Teaching Comparative Government and Politics

Monday, November 14, 2011

It's good to be the king or the head of the Politburo

Occupy Tiananmen was done in 1989 with awful results. Maybe occupy Zhongnanhai? (If the commoners could even get in.) But, once again, some people are more equal than others -- even in the Peoples Republic.

The Privileges of China’s Elite Include Purified Air
Membership in the upper ranks of the Chinese Communist Party has always had a few undeniable advantages. There are the state-supplied luxury sedans, special schools for the young ones and even organic produce grown on well-guarded, government-run farms. When they fall ill, senior leaders can check into 301 Military Hospital, long considered the capital’s premier medical institution.

But even in their most addled moments of envy, ordinary Beijingers could take some comfort in the knowledge that the soupy air they breathe on especially polluted days also finds its way into the lungs of the privileged and pampered.

Such assumptions, it seems, are not entirely accurate.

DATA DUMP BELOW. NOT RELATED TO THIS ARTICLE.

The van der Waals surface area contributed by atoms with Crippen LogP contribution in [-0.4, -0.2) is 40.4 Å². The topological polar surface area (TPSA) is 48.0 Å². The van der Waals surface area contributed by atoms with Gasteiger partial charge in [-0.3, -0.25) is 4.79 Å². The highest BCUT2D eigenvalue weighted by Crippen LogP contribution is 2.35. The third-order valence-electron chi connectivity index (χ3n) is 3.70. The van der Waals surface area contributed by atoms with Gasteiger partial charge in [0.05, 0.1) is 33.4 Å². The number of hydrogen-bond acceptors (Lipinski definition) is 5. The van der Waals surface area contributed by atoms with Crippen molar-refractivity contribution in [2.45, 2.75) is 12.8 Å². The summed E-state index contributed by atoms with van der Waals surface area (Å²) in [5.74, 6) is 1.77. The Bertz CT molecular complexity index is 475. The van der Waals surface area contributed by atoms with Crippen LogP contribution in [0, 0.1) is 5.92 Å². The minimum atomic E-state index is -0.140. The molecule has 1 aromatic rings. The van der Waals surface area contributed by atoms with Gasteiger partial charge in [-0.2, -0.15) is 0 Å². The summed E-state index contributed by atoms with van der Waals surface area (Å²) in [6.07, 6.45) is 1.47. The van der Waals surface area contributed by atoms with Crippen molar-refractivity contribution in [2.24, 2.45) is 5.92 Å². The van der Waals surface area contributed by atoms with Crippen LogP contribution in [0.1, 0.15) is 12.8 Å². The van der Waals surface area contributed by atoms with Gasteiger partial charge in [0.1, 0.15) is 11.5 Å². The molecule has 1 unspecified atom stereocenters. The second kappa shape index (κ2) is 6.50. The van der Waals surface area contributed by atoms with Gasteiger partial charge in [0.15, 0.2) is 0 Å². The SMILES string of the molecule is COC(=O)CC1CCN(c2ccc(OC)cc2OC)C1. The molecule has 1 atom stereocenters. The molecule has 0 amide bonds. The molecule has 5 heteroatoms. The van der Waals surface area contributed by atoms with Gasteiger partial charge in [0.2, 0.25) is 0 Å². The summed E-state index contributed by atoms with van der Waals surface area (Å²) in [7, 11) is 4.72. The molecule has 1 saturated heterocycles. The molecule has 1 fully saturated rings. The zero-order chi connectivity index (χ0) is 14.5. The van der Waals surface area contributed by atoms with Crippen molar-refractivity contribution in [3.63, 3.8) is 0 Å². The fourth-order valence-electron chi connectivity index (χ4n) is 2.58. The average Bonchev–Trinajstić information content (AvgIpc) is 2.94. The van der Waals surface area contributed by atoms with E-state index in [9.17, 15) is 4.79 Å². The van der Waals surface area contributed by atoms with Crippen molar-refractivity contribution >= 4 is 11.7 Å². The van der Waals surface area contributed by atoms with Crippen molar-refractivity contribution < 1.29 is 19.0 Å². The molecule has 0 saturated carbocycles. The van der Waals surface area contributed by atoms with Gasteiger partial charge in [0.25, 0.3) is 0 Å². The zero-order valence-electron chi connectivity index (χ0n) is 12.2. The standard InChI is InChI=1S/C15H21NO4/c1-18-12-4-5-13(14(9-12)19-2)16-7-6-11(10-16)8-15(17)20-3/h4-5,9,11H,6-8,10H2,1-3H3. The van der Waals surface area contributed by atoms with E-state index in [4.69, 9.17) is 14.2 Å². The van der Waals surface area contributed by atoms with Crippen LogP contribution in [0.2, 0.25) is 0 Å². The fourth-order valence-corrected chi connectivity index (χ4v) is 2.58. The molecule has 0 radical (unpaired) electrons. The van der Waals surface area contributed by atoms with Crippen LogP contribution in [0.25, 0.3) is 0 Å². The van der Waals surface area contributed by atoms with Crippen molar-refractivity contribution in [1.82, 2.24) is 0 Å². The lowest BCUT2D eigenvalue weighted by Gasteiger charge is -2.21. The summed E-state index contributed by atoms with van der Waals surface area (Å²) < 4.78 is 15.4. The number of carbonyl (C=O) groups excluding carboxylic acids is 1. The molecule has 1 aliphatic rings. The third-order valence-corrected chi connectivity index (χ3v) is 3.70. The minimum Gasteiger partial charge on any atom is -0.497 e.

As it turns out, the homes and offices of many top leaders are filtered by high-end devices, at least according to a Chinese company, the Broad Group, which has been promoting its air-purifying machines in advertisements that highlight their ubiquity in places where many officials work and live.

The company’s vice president, Zhang Zhong, said there were more than 200 purifiers scattered throughout Great Hall of the People, the office of China’s president, Hu Jintao, and Zhongnanhai, the walled compound for senior leaders and their families. “Creating clean, healthy air for our national leaders is a blessing to the people,” boasts the company’s promotional material, which includes endorsements from a variety of government and corporate leaders, among them Long Yongtu, a top economic official who insists on bringing the device along for car rides and hotel stays. “Breathing clean air is a basic human need,” he says in a testimonial.

In some countries, the gushing endorsement of a well-placed official would be considered a public relations coup. But in China, where resentment of the high and mighty is on the rise, news of the company’s advertising campaign is stirring a maelstrom of criticism…

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